- Project plans
- Project activities
- Legislation and standards
- Industry context
Last edited 03 Jun 2018
The best woods for carving
Wood carving requires malleable but sturdy woods for different types of wood carving, such as relief carving, whittling, carving in the round, and chip carving. As a process that can include the production of sculptures, musical instruments, furniture, and much more, it needs both soft woods for ease of carving and hard woods for a more aesthetically pleasing result.
A great choice for beginners and professional carvers. Pale white to cream in colour, lime has very subtle growth rings and is fine and even textured making it a popular choice for carvers. With sharp tools, intricate detailed work can be produced. It was the preferred wood for sculptor Grinling Gibbon who produced works in many historical buildings such as Windsor Castle, St Paul’s Cathedral and many more noted buildings.
White pine has a medium grain texture and a cream colouring. As a soft wood, it is ideal for whittling with a simple knife. In contrast, its softness and grainy texture make it less ideal for chip carving. White pine is a good wood for carving in the round as it is easy to shape and fashion.
With a light cream colour, basswood is both soft and easy to carve and whittle. Minimum skilled carvers or beginners can use this wood efficiently with only a knife needed. Complex designs are also easily made through the use of a hammer, a gouge, and a chisel. Chip carving isn’t advised however, as it is soft, but other carving methods are an excellent choice – particularly whittling with a knife.
European oak is a very popular hard wood. It is typically light to medium brown but there can be quite a variation in colour. The grain is straight coarse and can be interlocked. Oak has been used through the centuries for construction, cabinet work, flooring, historical carvings and so on.
Between a soft and a hard wood, mahogany is great for any wood carving technique, including chip carving. This wood always delivers aesthetically pleasing results, and is typically used as a base material for other projects. Mahogany has a reddish tone and requires little to no work, including wood tint and the application of veneer.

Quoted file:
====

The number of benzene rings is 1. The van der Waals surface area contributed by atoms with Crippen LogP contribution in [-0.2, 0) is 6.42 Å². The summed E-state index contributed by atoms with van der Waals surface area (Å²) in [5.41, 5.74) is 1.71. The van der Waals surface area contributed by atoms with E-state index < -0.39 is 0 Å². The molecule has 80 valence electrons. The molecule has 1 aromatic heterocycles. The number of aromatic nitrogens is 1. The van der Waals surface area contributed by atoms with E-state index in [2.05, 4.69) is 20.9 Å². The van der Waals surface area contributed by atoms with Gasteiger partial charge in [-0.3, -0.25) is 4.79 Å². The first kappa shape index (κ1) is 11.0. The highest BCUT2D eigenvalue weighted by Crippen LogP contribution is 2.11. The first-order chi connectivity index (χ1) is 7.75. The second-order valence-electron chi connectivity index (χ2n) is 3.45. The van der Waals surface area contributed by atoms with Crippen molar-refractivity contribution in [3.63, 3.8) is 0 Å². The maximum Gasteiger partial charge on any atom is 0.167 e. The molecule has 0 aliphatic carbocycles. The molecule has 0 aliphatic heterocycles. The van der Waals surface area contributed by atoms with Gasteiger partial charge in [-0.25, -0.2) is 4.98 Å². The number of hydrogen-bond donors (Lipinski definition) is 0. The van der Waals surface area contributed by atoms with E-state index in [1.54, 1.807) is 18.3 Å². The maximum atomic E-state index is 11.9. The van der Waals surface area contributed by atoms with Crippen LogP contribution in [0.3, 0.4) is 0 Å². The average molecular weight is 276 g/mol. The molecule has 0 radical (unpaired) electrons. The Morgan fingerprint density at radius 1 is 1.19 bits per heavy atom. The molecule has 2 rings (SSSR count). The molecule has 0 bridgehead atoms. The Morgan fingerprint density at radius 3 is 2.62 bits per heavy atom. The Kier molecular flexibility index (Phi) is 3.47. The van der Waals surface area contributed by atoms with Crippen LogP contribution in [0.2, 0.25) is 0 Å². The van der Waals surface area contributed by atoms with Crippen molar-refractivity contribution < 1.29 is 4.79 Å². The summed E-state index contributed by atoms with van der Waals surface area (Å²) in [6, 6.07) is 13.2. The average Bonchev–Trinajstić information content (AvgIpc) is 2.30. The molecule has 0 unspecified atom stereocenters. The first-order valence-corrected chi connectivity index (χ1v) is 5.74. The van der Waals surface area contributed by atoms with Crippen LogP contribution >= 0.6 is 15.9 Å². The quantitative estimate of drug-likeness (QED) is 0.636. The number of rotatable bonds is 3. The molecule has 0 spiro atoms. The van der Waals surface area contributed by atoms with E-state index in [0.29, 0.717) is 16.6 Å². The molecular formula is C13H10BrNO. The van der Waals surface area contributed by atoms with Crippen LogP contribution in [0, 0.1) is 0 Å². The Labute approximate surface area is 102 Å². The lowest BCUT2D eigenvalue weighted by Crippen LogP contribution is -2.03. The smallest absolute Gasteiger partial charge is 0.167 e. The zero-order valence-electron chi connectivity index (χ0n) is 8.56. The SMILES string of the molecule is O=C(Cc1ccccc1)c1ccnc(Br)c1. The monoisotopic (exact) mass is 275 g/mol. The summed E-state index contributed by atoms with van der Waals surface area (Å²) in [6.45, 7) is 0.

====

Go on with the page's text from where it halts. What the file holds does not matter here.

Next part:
One of the best soft woods that can be used for carving, butternut has large wood grains, it is coarse, and of a light brown colour. Whittling it with a knife or carving is very easy, and butternut is typically used by professionals because of its visible grains adding beauty to projects. Easy to work with and for any type of project, butternut is a great wood for beginners.
Although one of the best woods for chip carving, sugar maple can be difficult to carve as it is a hard and dense wood. Sugar maple has a typically straight grain, with the potential for waviness, and an even and fine texture. It is great for musical instruments, veneer, baseball bats, and other speciality wood items.
With a medium grain, this hard wood is dark brown and hard to carve. It can provide both an aesthetically-pleasing and professional result with the right tools, but it is not typically a good wood for beginners. It does not need a lot of post-work after being worked, and it can be used for chip carving, relief carving, or wood carving. Whittling, however, can be difficult as it is a hard wood.
This dense hard wood has a pinkish brown tint and wavy grains. It is ideal for chip carving, however, it is very difficult to whittle. It is typically an all-around good wood to work as it is stable and straight grained. When being stained, it can have blotchy results and a sanding sealer needs to be used before staining.
Find out more
Related articles on Designing Buildings Wiki
- 11 things you didn't know about wood.
- Birch wood.
- Chip carving.
- Forest Stewardship Council.
- Lime wood.
- Oak wood properties.
- Padauk wood.
- Pine wood.
- Properties of mahogany.
- The Art of Pyrography.
- Types of wood.
- Violet Pinwill, woodcarver.
- Wood figure.
- History and Techniques of Woodturning
- The Uses of Wood in Construction
Featured articles and news
BSRIA report suggest the European market will double to 415 million Euros by 2023.
Do you understand the different types of stone and which ones you should use where?
Why a wellbeing strategy is vital for property managers.
An ECA briefing for members about the commercial implications of leaving the EU.
A crucial moment on any project - and fraught with danger.
The performance gap from a Northern Ireland perspective.
Book review: Buildings of protestant nonconformity.
Design and testing for health and wellbeing - free download from BRE.
Retention in construction contracts.
Campaign for the reform of cash retentions.
The key points for the construction industry and BSRIA's response.